LooseTEA’s Carmen

Last night LooseTEA Theatre presented a work-in-progress version of their reimagined Carmen.  Director and librettist Alaina Viau promised a “a radically envisioned” Carmen and she wasn’t kidding.  Apart from the fact that Ricardo (Escamilio) and John Anderson (Don José) are rivals for Carmen’s affections and there’s a woman, Michaela, with a prior attachment to John and, of course, that John kills Carmen there’s not a whole lot left of Mérimée’s story.  We are in Toronto.  John is a vet suffering from PTSD who has left his wife (Michaela) and kids.  Carmen manages a bar but is about to open her own place with the help of investment banker Ricardo.  She comes across as an everyday working girl rather than someone whose life is a serial process of picking up and discarding men.  Episodes that fit the big numbers of the score are quite cleverly crafted together to weave a narrative that works but rather relies on John’s PTSD to explain the two murders.  Woven into the opera are videos by Darren Bryant that contain some of the characters’ back stories.  Music is a mix of a conventional keyboard reduction played by Natasha Fransblow and live electronics from sound artist SlowPitchSound.  The use of electronics brings a grittiness that feels like an essential way of undermining the “prettiness” of the score.  Running around 55 minutes all told it feels a bit episodic and I hope (and expect) that the final version will seem more continuous.  Certainly there’s already more than just the basis for a very interesting piece of music theatre.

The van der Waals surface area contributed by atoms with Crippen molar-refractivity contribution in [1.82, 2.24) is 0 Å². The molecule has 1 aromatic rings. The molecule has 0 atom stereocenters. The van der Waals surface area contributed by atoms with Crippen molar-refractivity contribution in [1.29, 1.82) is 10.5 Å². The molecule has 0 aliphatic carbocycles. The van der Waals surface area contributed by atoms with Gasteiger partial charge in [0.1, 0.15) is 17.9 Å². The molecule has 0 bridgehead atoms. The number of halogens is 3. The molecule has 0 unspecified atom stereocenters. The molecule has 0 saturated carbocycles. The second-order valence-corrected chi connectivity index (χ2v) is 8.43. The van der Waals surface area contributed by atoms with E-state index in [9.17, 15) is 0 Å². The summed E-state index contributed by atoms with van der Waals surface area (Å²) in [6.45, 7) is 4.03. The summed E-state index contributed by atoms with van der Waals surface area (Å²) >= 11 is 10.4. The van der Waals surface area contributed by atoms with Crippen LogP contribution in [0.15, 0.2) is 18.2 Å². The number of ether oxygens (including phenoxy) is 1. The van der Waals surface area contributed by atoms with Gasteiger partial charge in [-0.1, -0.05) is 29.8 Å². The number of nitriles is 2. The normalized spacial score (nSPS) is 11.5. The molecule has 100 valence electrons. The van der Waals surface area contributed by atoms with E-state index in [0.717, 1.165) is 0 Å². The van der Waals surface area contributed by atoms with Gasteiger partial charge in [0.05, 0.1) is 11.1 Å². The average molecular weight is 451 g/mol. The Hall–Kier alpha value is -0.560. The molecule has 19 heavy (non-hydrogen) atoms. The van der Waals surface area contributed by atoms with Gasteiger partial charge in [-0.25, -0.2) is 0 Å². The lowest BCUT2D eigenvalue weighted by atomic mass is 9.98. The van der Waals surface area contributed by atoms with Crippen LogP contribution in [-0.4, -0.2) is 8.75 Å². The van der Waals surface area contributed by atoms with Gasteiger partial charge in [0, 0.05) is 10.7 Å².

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Singing Stars of Tomorrow

Last night ten singers who had taken part in an intensive class/coaching with Sondra Radvanovsky showed us what they could do.  The program was organised and presented by the International Resource Centre for Performing Artists at the Alliance Française.  It says quite a lot about the current state of supply and demand in the opera world that nine of the ten singers were female and seven were sopranos.  We were given one aria per singer and a lot, inevitably I suppose, of Donizetti, Bellini and Rossini with one aria apiece for Verdi and Puccini.

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Tapestry Songbook VI

wallisgiuntaThis concert was the culmination of several days of workshops involving Wallis Giunta, Jordan de Souza and eighteen emerging artists; both singers and pianists.  It’s a comparatively unusual opportunity to focus on contemporary repertoire for a while and the results were fun.  As usual with these multi-participant efforts I’m not going to attempt to be exhaustive but just concentrate on my personal highlights.

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Darknet

Great idea.  Create a sort of spooky, short opera program in a funky location and use it as a fundraiser for your next major project.  That was Darknet at Mây last night.  Jennifer Krabbe, singing Berlioz, rounded us up in the bar and ushered us downstairs into an installation created by Alessia Naccarato and Noah Grove.  It was dark.  It was eerie.  We were offered masks.  Cairan Ryan sang The Cold Song from Purcell’s King Arthur while writhing on the floor.  Jonathan MacArthur sort of emerged from some sort of primeval goo singing Aria by John Cage and Beth Hagerman gave us one of Lulu’s arias.  Then we were rounded up and ejected into the light again.  Loved it.